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“Watching a species that I know my children might never see—or even one that I might be the last person to see—is so powerful a motivation for saving what we have. So, when we do save species or heal the fragmented landscapes over which so many threatened species now live, the joy is immeasurable.” —Stuart Pimm, SavingSpecies; and EOWBF Board of Advisors
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“There is grandeur in this view of life . . . from so simple a beginning endless forms most beautiful and most wonderful have been, and are being, evolved.” —Charles Darwin, the father of Evolutionary Theory
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“When future generations gaze over this landscape, will they be reminded how this place, this peninsula, these ecosystems, served as a wake-up call to jump-start the technological, societal, and political paths to a sustainable planet?” —James B. McClintock, Professor of Polar and Marine Biology, University of Alabama; and EOWBF Board of Advisors
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“Many people have never witnessed the biodiversity of the oceans – the coral reefs, kelp forests, seagrass meadows and mangroves, the fish and other ocean wildlife – that I have been lucky enough to know. I have also witnessed the damage humans have inflicted with millions of tons of toxins and plastics introduced into the blue heart of our planet—the decimation of 90 per cent of ocean species, hundreds of coastal dead zones, a sharp reduction in oxygen-generating carbon dioxide-absorbing phytoplankton, acidification of the ocean, acceleration of global warming. E.O. Wilson has said that we are letting ‘nature slip through our fingers.’ Depleting Earth’s f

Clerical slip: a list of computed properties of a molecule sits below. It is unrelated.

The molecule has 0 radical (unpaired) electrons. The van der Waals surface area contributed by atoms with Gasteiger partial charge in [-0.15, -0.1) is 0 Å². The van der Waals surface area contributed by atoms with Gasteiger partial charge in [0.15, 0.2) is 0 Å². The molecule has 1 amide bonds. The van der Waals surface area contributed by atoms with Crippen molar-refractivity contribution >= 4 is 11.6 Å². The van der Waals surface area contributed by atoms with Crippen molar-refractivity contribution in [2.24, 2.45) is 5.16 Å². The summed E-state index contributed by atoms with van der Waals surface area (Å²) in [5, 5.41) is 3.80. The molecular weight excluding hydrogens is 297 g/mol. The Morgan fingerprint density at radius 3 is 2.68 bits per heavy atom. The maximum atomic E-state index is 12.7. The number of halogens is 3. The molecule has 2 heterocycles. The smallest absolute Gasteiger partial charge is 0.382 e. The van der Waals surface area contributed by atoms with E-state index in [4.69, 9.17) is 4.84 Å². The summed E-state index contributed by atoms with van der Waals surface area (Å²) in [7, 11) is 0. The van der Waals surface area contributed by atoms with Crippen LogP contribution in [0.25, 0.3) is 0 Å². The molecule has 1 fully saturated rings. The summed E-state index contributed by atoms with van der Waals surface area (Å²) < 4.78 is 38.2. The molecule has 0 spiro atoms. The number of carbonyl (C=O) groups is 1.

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“Living in Mozambique, I learned very early to care about the soils beneath my feet, the air, water, plants, and animals on which my life depends. While war ripped through my country, not only humans but our natural resources suffered. I knew I could not just watch and be delighted by the remaining natural beauty, I had to do something tangible. So, I expanded the horizon of my life: I joined the conservation team at Gorongosa National Park. I have participated in biodiversity studies and helped with the reintroductions of majestic species: buffalos, wildebeest, hippos, elephants, and cheetas. Through philanthropist Greg Carr’s Gorongosa Restoration Project I have seen this wilde